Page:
September 2, 2020

10 Things to Know about Florida's New Emotional Support Animal Law

 SEPTEMBER 1, 2020


In these uncertain times it is not unusual for boards operating pet-restricted communities to receive even more emotional support animal (ESA) requests than usual. What is unusual is the emerging trend that some people requesting these ESAs are retracting their requests when confronted with a new law in Florida which criminalizes fraudulent requests.

The amendments to Chapter 760 of the Florida Statutes became effective on July 1, 2020. In addition to the eye-opening provisions which make a fraudulent request a crime in Florida subjecting the perpetrator to fines, possible court-ordered community service and, in extreme cases, jail time, the new law provides these lesser known changes:

  1. Section 760.27(1)(a) defines an “emotional support animal” to mean an animal that does not require training to do work, perform tasks, provide assistance, or provide therapeutic emotional support by virtue of its presence which alleviates one or more identified symptoms or effects of a person’s disability. This underscores why those ESA certificates printed off the internet are meaningless and therefore provide no credibility to the request.
  2. Section 760.27(2) makes it unlawful for a housing provider (aka a community association) to require a person to pay extra compensation to keep the ESA. This means that “pet deposits” and fees associated with tags or DNA testing for pets in the community cannot be charged to ESAs and service animals.
  3. A housing provider may deny a request for a reasonable accommodation if the animal poses a direct threat to the safety or health of others or poses a direct threat of physical damage to the property of others (e.g. the animal has a history of attacking people or other dogs). An aggressive breed alone would not be sufficient to deny a request; your board would have to have specific knowledge of the requested animal’s aggressive behavior.
  4. If the person’s disability is not readily apparent, the housing provider may request “reliable information” to support the person’s disability claim.   Residents and guests who claim that you cannot inquire about their need for an ESA are wrong. Speak to your association attorney about the nature of your inquiry though before proceeding.
  5. An out-of-state practitioner providing supporting information must have provided “in-person care or services” to the individual on at least one occasion and that practitioner must have personal knowledge of the person’s disability and must be acting within the scope of his or her practice. This portion of the new law is designed to eliminate the medical letters that can be printed out online without the person ever being seen or treated by that medical professional. Don’t assume that tele-counseling does not qualify as “in person care or services”-speak to your association attorney and get a legal opinion.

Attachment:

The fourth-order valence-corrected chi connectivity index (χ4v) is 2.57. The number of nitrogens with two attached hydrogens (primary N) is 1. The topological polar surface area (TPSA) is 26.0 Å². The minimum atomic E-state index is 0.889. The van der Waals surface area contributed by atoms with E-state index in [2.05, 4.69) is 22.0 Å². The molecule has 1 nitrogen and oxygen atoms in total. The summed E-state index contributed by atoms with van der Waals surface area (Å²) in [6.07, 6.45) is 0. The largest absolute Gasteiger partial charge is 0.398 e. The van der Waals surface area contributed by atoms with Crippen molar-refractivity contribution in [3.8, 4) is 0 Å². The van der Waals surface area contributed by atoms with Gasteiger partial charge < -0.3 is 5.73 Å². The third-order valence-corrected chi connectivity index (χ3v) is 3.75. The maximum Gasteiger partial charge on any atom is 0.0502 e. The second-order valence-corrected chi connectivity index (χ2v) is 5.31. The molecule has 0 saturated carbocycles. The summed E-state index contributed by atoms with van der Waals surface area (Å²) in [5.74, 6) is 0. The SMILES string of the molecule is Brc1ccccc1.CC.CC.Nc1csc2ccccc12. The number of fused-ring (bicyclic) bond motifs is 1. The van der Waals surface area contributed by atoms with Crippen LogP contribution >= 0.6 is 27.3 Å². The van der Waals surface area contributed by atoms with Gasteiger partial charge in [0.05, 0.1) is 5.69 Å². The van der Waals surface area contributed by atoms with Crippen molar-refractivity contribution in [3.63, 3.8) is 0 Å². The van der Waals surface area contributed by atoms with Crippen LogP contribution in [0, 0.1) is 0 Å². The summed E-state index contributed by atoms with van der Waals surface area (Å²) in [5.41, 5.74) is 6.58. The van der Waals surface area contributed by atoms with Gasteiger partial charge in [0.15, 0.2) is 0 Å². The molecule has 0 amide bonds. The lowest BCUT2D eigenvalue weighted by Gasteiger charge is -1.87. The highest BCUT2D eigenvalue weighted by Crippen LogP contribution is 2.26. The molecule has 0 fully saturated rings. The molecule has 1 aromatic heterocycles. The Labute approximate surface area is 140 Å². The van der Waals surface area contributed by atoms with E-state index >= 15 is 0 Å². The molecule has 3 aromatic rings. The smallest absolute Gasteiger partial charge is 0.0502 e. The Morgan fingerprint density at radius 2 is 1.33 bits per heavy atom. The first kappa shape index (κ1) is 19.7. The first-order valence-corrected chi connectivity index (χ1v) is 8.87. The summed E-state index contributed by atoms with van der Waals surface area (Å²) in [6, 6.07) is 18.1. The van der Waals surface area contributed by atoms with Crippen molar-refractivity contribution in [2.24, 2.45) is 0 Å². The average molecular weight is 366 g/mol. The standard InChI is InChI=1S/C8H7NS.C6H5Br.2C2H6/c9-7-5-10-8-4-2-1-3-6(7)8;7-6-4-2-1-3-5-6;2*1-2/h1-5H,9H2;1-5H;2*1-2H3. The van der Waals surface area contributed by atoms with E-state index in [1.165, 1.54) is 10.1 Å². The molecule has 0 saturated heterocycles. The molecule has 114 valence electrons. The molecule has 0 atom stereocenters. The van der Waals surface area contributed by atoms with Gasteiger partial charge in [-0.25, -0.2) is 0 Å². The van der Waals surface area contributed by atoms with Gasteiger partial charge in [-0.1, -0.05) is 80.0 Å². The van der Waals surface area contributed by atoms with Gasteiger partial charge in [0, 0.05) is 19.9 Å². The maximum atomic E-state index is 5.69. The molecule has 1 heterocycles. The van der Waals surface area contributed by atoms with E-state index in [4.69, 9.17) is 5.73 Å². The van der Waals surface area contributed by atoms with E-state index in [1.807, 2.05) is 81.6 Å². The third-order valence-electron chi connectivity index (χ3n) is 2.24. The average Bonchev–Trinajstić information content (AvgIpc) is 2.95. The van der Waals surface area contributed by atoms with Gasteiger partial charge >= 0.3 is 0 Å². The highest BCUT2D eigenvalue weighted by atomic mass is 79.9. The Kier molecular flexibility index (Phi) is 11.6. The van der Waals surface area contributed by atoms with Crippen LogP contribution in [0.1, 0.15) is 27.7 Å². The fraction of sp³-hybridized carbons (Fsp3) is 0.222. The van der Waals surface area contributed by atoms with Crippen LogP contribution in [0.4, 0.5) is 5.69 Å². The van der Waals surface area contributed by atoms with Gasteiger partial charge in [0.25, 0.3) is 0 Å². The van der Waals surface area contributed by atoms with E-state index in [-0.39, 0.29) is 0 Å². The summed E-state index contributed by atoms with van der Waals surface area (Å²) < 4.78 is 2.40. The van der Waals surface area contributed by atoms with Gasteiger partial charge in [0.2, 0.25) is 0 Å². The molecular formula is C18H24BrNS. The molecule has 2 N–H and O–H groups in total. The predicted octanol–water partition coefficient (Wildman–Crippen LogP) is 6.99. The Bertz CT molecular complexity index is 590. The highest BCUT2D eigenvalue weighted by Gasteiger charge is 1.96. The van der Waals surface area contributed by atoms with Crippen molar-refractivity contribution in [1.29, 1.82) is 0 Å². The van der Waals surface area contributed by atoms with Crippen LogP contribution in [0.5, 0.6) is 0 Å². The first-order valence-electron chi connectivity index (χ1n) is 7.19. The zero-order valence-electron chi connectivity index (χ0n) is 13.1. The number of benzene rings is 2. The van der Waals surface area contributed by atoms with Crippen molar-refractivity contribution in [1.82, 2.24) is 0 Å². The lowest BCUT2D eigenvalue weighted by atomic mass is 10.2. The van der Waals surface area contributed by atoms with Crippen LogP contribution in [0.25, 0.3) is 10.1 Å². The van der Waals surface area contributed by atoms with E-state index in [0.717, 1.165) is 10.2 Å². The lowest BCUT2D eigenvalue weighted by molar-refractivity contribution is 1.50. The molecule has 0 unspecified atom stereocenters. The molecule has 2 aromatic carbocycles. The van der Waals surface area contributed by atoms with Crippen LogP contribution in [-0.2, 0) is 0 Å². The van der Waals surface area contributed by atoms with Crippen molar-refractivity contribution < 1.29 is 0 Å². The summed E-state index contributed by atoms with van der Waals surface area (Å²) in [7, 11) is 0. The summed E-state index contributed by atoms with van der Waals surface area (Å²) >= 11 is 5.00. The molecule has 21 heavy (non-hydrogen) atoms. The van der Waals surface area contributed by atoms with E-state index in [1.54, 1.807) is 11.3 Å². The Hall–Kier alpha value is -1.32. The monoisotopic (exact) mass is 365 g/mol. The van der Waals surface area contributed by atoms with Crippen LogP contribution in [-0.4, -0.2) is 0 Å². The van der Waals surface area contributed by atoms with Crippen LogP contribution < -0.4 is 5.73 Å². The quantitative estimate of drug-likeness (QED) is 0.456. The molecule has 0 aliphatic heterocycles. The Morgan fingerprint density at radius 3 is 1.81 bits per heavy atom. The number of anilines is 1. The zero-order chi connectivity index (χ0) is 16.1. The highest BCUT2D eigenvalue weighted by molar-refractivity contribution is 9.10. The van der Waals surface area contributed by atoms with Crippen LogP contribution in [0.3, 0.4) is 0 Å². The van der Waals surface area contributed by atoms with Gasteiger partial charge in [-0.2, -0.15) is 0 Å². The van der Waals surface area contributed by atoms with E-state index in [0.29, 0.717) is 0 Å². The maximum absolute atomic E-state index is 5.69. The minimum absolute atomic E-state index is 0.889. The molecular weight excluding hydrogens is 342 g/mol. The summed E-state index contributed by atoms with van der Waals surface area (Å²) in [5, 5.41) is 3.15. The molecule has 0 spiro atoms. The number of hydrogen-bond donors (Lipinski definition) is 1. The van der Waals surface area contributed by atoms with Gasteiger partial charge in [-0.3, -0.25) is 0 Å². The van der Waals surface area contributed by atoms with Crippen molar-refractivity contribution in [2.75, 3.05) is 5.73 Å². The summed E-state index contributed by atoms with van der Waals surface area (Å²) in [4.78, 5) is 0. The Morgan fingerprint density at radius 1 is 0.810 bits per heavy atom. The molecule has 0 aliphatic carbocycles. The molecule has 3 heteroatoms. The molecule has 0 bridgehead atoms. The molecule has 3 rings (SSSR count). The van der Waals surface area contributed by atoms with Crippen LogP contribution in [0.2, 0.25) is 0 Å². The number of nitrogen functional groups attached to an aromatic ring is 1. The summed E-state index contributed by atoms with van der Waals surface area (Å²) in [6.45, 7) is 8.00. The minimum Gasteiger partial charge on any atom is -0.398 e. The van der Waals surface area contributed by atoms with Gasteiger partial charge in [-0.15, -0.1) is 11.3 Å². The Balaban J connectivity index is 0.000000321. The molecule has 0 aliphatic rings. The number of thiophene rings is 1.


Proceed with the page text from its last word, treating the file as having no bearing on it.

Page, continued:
6. If a person requests to keep more than one ESA, the Association can request information to support the need for each animal.
  7. An association can also require proof that the animal’s owner has complied with state and local licensing and vaccinating requirements. Many boards ask if they can request this information annually-this new law answers that question.
  8. Section 760.27(3) provides that an Association CANNOT request information that discloses the person’s diagnosis or the severity of a person’s disability and/or medical records related to the disability. However, an individual is allowed to share this information voluntarily with the association. Many of the discrimination claims brought against associations have not been based upon an outright denial but have been based on the manner in which repeated requests for information were handled. Requesting additional and often sensitive information should be handled solely by your association attorney.
  9. While an Association can establish a standard policy or procedure for receiving and processing ESA requests it cannot require the use of a specific form or notarized statement and cannot deny the individual’s request for failure to follow the policy. Many communities are still using forms and protocols that were created years ago. This new law warrants a complete review of your ESA and service animal forms and policies. Often, less is more in this regard; overly complicated policies and forms can be counterproductive.
  10. Section 760.27(4) provides that the owner of an ESA is personally liable for any personal or property damage caused by his or her ESA. It’s important to remember that the Fair Housing laws require a reasonable accommodation not an unconditional one. If the accommodation for a previously approved ESA or service animal has become unreasonable speak to association counsel about your ability to revoke that accommodation.

This new law certainly won’t stop all of the rampant abuse we’ve seen over the last few years but it is a step in the right direction. With this little bit of cover provided by the Florida Legislature it is now incumbent upon boards and the legal experts they retain to create and enforce the necessary framework within which to properly evaluate ESA requests.

Donna DiMaggio Berger is a Shareholder in Becker’s Community Association Practice in Ft. Lauderdale, Florida. She is a member of the College of Community Association Lawyers (CCAL), a prestigious national organization. Donna frequently appears on radio talk shows and in print media discussing these issues, including a monthly HOA column she writes for the Miami Herald. She is the author of a popular association industry blog – Ms. Berger can be reached at (954) 364-6031 or via e-mail at

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